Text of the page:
When all is ready the sleigh haul begins. Piling on the sleighs or bobs, Fig. 12, is similar to piling on the skidways, but more difficult, for the load has to be carefully balanced, Fig. 13. Chains bind the loads but the piling is only too apt to be defective, and the whole load "squash out" with a rush. It is a time of feverish activity. The sprinklers are at work till after midnight, the loaders are out long before daylight. The blacksmith is busy with repairs, the road monkeys work overtime, and the cook works all the time. "Everybody works." The haul itself is full of excitement. The ponderous load of logs, weighing anywhere from eight to thirty-five tons has to be conducted largely by its own momentum down this glassy road. If a horse fall nothing can save its life. If the runners get out of the ruts, the whole load, driver and all, is likely to be upset. It is an extremely hazardous job, Fig. 15.
As each load comes down to the banking grounds, Fig. 14, or log dump, it is stopped opposite long parallel skids. The wrapping chains are unhooked and the lower log on the skid side is worked out with cant-hooks till the whole load flattens out. The logs are then "decked" on immense piles, sometimes a mile long and filling the whole river from bank to bank. A decking chain 300 feet long is sometimes required to roll the logs to their proper places. Here the logs rest till the spring freshets come. This completes the transportation by land.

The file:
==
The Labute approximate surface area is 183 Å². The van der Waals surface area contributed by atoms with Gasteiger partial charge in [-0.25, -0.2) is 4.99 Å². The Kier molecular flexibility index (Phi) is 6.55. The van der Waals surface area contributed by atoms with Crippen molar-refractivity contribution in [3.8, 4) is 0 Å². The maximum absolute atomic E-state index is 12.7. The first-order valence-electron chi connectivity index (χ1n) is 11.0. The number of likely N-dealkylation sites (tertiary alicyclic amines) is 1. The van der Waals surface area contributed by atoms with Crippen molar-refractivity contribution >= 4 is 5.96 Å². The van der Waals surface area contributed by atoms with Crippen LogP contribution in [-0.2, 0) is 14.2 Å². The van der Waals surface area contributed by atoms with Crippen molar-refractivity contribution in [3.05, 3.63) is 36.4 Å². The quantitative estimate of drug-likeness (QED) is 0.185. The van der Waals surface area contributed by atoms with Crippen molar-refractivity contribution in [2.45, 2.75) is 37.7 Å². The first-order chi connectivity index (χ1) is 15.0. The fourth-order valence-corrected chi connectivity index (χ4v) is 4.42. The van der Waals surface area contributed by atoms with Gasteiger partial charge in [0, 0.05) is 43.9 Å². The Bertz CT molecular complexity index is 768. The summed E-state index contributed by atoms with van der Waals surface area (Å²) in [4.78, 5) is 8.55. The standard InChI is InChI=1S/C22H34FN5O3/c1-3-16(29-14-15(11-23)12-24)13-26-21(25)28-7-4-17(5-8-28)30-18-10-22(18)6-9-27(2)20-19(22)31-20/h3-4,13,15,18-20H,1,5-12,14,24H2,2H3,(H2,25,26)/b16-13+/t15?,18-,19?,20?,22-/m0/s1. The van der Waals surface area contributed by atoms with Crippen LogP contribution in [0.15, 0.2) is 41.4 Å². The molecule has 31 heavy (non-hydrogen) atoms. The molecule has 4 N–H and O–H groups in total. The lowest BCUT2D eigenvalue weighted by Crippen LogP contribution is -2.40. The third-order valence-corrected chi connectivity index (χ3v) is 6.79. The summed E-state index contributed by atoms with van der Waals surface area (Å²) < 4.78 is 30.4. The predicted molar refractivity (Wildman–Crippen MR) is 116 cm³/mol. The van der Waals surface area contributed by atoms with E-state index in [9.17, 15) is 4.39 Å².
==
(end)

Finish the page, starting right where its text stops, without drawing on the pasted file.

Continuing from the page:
With the coming of the spring thaw, the river bed is filled with a freshet of water which seizes and carries the logs down stream. Many on the banks, however, have to be started on their way, and this is called "breaking out the roll ways." They often start on their water journey with a great crash.
Now comes the drive, an arduous and often perilous task. Some of the men are stationed along the shores to prevent the logs from lodging or floating into bays or setbacks. Some stand at the heads of bars or islands, where with pike poles they shove off the logs that might stop there and form a jam; others follow "sacking the rear" to clean out such logs as may have become stranded. This "sacking the rear" takes most of the time, Fig. 16. While "on the drive" men often work fourteen hours a day, a good part of the time up to their waists in ice water. Their boots are shod with "caulks," or spikes, to keep them from slipping on the logs, and they carry either pike poles or peaveys, Fig. 17. The latter are similar to cant-hooks, except that they have sharp pikes at their ends. So armed, they have to "ride any kind of a log in any water, to propel a log by jumping on it, by rolling it squirrel fashion with the feet, by punting it as one would a canoe; to be skilful in pushing, prying, and poling other logs from the quarter deck of the same cranky craft." Altho the logs are carried by the river, they have to be "driven" with amazing skill and bravery.